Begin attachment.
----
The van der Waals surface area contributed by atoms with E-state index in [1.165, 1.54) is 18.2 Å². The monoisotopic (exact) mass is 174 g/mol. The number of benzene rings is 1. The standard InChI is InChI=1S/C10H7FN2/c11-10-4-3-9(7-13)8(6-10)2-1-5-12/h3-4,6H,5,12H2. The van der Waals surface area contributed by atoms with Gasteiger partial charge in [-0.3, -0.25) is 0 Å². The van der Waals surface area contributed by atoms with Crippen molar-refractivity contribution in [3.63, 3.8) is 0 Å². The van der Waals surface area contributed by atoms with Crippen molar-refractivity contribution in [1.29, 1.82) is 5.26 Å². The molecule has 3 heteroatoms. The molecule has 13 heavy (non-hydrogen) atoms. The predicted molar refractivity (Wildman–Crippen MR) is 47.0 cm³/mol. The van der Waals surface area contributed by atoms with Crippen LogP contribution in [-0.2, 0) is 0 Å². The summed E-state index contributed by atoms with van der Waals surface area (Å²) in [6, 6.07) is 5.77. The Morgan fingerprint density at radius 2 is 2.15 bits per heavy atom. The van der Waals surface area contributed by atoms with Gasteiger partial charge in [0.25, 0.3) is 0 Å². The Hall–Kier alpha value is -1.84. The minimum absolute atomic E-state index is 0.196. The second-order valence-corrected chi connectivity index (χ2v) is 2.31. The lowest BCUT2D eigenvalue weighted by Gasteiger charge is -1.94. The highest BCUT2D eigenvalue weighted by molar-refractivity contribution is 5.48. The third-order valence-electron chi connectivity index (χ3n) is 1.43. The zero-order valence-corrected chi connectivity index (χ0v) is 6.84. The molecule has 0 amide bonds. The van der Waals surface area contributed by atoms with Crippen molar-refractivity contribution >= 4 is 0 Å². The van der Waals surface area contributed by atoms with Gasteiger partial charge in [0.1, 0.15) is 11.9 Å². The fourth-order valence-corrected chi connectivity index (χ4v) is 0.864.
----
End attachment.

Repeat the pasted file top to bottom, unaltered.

The van der Waals surface area contributed by atoms with E-state index in [1.165, 1.54) is 18.2 Å². The monoisotopic (exact) mass is 174 g/mol. The number of benzene rings is 1. The standard InChI is InChI=1S/C10H7FN2/c11-10-4-3-9(7-13)8(6-10)2-1-5-12/h3-4,6H,5,12H2. The van der Waals surface area contributed by atoms with Gasteiger partial charge in [-0.3, -0.25) is 0 Å². The van der Waals surface area contributed by atoms with Crippen molar-refractivity contribution in [3.63, 3.8) is 0 Å². The van der Waals surface area contributed by atoms with Crippen molar-refractivity contribution in [1.29, 1.82) is 5.26 Å². The molecule has 3 heteroatoms. The molecule has 13 heavy (non-hydrogen) atoms. The predicted molar refractivity (Wildman–Crippen MR) is 47.0 cm³/mol. The van der Waals surface area contributed by atoms with Crippen LogP contribution in [-0.2, 0) is 0 Å². The summed E-state index contributed by atoms with van der Waals surface area (Å²) in [6, 6.07) is 5.77. The Morgan fingerprint density at radius 2 is 2.15 bits per heavy atom. The van der Waals surface area contributed by atoms with Gasteiger partial charge in [0.25, 0.3) is 0 Å². The Hall–Kier alpha value is -1.84. The minimum absolute atomic E-state index is 0.196. The second-order valence-corrected chi connectivity index (χ2v) is 2.31. The lowest BCUT2D eigenvalue weighted by Gasteiger charge is -1.94. The highest BCUT2D eigenvalue weighted by molar-refractivity contribution is 5.48. The third-order valence-electron chi connectivity index (χ3n) is 1.43. The zero-order valence-corrected chi connectivity index (χ0v) is 6.84. The molecule has 0 amide bonds. The van der Waals surface area contributed by atoms with Crippen molar-refractivity contribution >= 4 is 0 Å². The van der Waals surface area contributed by atoms with Gasteiger partial charge in [0.1, 0.15) is 11.9 Å². The fourth-order valence-corrected chi connectivity index (χ4v) is 0.864.